Friday, November 11, 2005

Rowland and His Enemies

Two appointments made by Governor Jodi Rell recently have come under criticism. Rell has chosen Ross Garber, formerly John Rowland’s attorney during his impeachment hearing, as a legal advisor and George Gallo as state chairman. Gallo managed Rowland’s 2002 campaign and was the executive director of the state GOP for a little more than nine years.

Ross Garber has been disqualified by his critics because he committed the unpardonable sin of defending his client to the best of his ability. But no one, not even highly sensitive political commentators, has accused Garber of accepting hot tubs from pay-to-play state contractors. And, despite objections from the authoritative New York Times, there is no reason why Garber should not be advising the Rell campaignon legal issues, especially since Democrats and others are even now making attempts to cast aspersions on Rell’s reputation through her presumed association with former Governor John Rowland.

Rell was Rowland’s Lieutenant Governor, during which time she no doubt busied herself crocheting, presiding over the senate and waiting patiently for the governor to die or to be carried off to jail by ambitious federal prosecutors so that, next in line in accession, she might become governor.

Lieutenant Governor Kevin Sullivan, who ascended to his present position after Rell assumed the job he would have preferred, has a more than notional understanding of sometimes wearisome duties of the office. The acerbic former President Pro Tem of the senate has complained more than once that he had not been invited to important meetings involving the governor and legislative leaders. It is a safe bet that when William Tomasso’s employees installed a hot tub at Rowland’s lake estate, the packing slip did not pass through Lieutenant Governor Jodi Rell’s office.

Even this early in the gubernatorial campaign, it is being said on radio talk shows by the underlings of leading Democratic legislators that Rell’s nose must have been very insensitive not to catch a whiff of the corruption pervading the Rowland administration. These charges are made by people who are reasoning backwards from what they now know to be true to what they could not have known with certainty before Rowland accepted a plea deal offered by federal prosecutors.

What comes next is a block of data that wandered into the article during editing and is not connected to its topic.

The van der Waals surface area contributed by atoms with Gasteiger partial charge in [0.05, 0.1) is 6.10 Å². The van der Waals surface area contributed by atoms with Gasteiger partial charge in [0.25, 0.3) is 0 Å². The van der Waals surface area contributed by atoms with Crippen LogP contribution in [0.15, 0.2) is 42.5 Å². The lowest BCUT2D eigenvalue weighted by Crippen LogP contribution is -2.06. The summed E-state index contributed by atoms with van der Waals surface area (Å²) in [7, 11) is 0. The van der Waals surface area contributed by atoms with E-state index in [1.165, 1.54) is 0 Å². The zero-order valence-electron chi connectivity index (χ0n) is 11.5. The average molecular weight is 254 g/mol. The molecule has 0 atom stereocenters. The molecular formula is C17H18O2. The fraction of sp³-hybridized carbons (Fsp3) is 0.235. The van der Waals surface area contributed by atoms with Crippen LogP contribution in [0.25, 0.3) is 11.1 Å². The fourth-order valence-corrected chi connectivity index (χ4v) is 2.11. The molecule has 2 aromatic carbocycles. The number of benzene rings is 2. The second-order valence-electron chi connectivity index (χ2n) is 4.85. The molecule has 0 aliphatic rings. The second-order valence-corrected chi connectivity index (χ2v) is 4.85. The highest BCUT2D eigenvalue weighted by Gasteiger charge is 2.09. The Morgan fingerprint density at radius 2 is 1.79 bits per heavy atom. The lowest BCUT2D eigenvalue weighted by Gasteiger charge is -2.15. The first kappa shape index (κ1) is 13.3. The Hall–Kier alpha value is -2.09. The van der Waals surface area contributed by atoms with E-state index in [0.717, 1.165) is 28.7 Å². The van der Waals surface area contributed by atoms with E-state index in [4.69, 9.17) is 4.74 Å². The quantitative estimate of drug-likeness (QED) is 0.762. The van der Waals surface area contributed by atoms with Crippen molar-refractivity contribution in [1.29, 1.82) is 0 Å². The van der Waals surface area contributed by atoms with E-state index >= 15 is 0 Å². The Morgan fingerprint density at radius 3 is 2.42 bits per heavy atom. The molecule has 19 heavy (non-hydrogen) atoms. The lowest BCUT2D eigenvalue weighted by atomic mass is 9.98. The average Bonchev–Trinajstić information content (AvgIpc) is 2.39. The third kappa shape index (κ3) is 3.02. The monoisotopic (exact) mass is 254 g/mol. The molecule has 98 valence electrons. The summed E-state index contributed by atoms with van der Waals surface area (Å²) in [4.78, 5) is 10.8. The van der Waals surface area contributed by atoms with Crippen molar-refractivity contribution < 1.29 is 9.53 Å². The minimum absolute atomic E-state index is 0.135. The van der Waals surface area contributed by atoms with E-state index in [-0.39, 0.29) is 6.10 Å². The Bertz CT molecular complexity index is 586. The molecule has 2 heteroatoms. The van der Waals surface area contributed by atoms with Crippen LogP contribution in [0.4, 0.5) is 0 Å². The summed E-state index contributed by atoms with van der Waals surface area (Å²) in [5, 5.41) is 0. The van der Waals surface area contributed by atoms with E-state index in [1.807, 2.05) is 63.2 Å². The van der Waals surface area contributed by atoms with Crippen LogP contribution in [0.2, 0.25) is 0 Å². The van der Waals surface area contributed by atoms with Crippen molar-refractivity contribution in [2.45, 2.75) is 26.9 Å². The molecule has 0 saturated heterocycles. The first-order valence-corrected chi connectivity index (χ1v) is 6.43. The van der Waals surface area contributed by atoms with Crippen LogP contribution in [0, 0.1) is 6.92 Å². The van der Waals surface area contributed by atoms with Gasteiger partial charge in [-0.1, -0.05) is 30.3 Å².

Meanwhile, super sleuths in the media have got into the nasty habit of throwing mud at everyone associated with Rowland, a tactic found useful by “Tail gunner” Joe McCarthy, until the mudslinger’s career was brought to a screeching halt by Boston lawyer Joseph Welch, who said, after McCarthy had defiled yet another blameless victim, “Until this moment, Senator, I think I never really gauged your cruelty or your recklessness. Let us not assassinate this lad further, senator. You have done enough. Have you no sense of decency?” The lad to whom Welch was referring was one of his assistants.

Garber, it should be noted, was not at the switches during Rowland’s administration, and it was Rowland himself who terminated the impeachment process by resigning his office, no doubt with the concurrence of his lawyer. The resignation aborted an impeachment hearing that was widely understood at the time as a ploy used successfully to pry Rowland from office. But does anyone, including Rowland’s most ruthless critics, doubt that the entire legislature breathed a sigh of relief at the announcement?

The aborted impeachment shut down a possibility, by no means remote, that chilled the blood of politicians who had in the past conducted business with lobbyists and state contractor who favored them with campaign contributions and amenities. Might not an impeachment get out of hand and flatten them all like pancakes? The same fear hovered like a goblin over the possibility of a trial.

The aborted trial that denied the public an honest and public accounting of Rowland’s participation in a corrupt administration was initiated by prosecutors who might have gone to trial had they not preferred to terminate what should have been an instructive public proceeding by arranging a plea deal with the ex-governor. None of Rowland critics, some of whom now throb with indignation that the truth about corruption in the state has been buried in negotiated settlements, have demanded that such plea bargains should never be permitted in the prosecution of elected officials.

Public men and woman should be given their day in court before the public they are sworn to serve. And if prosecutors cannot obtain convictions other than through extraordinary means, so be it. The certainty of a public trial or impeachment will keep both deal making prosecutors and politicians honest and upright.

That is the only way of outing the truth, and it is only because the truth still lies in chains that the new McCarthyites may be as successful as the old McCarthyites in slinging mud, some of which may stick to but not stain the reputations of honest and upright men and women.

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